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Steam Zero

If you’re a bit of a gamer and have a bit of loose change, you’ll probably have the tendency to acquire Steam games during sales.

This will invariably lead to you having a pretty big Steam game portfolio over time. According to steamcalculator.com, my account is worth about 2000 USD right now. That’s the current prices for the games, which is way more than what I put into the games — after all, I bought most of them during sale actions.

On the other hand, I’ve also put quite a few hours of my time into Steam games, and even with minimum wage I’d probably get a couple thousand more. Hell, I’ve played Fallout: New Vegas for “only” 70 hours, and that’s actually not pretty much.

The thing is that you’ll invariably build up a backlog. Even with the mixed «blessing» of rather short single player portions of games these days, you’ll have a hell of a time catching up with each game that you bought, especially if you want to milk them for their money’s worth.

Which is pretty interesting, since in the end, you could spend up spending more money for the fun of having variety than the professed goal of getting the most worth out of single games.

And what actually happens is that you’ll probably end up not playing some games at all.

There’s a multitude of reasons for it. For example, you might just not have the time to actually play a game. More commonly, though, you will probably not have time to pursue a game. You might play it for a bit, but then you’ll start inevitably filing it under “have to play this more during downtime”.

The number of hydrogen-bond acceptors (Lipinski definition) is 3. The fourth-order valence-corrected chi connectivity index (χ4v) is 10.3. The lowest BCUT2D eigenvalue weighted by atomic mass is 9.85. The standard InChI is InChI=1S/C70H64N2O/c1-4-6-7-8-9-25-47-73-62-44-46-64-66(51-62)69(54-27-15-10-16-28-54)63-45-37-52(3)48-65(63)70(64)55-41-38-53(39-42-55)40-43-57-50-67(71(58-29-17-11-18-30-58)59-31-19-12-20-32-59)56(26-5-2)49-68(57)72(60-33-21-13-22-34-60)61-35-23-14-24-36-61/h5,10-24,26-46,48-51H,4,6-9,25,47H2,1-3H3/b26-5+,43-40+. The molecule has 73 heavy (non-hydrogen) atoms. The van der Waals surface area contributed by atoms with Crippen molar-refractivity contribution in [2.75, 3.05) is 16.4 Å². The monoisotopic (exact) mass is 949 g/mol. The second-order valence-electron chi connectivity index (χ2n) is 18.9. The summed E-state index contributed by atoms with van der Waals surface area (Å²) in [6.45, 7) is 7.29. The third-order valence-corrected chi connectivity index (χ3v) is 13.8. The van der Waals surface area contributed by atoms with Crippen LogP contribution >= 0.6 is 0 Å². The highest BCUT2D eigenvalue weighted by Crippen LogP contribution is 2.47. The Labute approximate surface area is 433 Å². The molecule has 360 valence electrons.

Except you’ll never use that downtime for that game, since there’s probably something else that actually tickles your current fancy. Often enough, there’s no real chance to get bored “enough” for you to go back to your gaming backlog except if you make a conscious effort.

So the backlog grows, and grows, and grows.

In my case, there’s still some Humble Bundle games that are lying around, which isn’t that much of a loss since I mainly bought it for the other games.

But then, there’s quite a lot more: The King’s Bounty series, probably about at least 100 hours of gaming. Cthulhu saves the world, a charming little adventure. The Penumbra and Amnesia games, supposedly very great. The very cute Braid. Darksiders. Anomaly: Warzone Earth. Atom Zombie Smasher. Frozen Synapse. Far Cry 2. Machinarium. Magicka. Indigo Prophecy. Osmos. Nation Red. Recettear. Saira. SpaceChem. Trine.

All very good games and I don’t feel bad for having bought them. (As opposed to Dead Rising 2. Blech.)

There’s just no way I’ll have the kind of casual downtime that allows me to click off with one of these for half an hour. I’d rather hit up Borderlands and finish up some DLC, for example.

Thus, in conclusion, I have to liken this to something internet nerds everywhere have a certain connection with. There’s other things which you sometimes really need to get around to, but never seem to be able to finish.

Two dreaded words: “inbox zero”.

That time when you actually manage to have zero unread mails — or rather, zero mails that still need your attention, if you don’t use read state to indicate that.

Using that nomenclature, it seems I’ll never be able to one day post a status update containing the simple words “Steam zero”.

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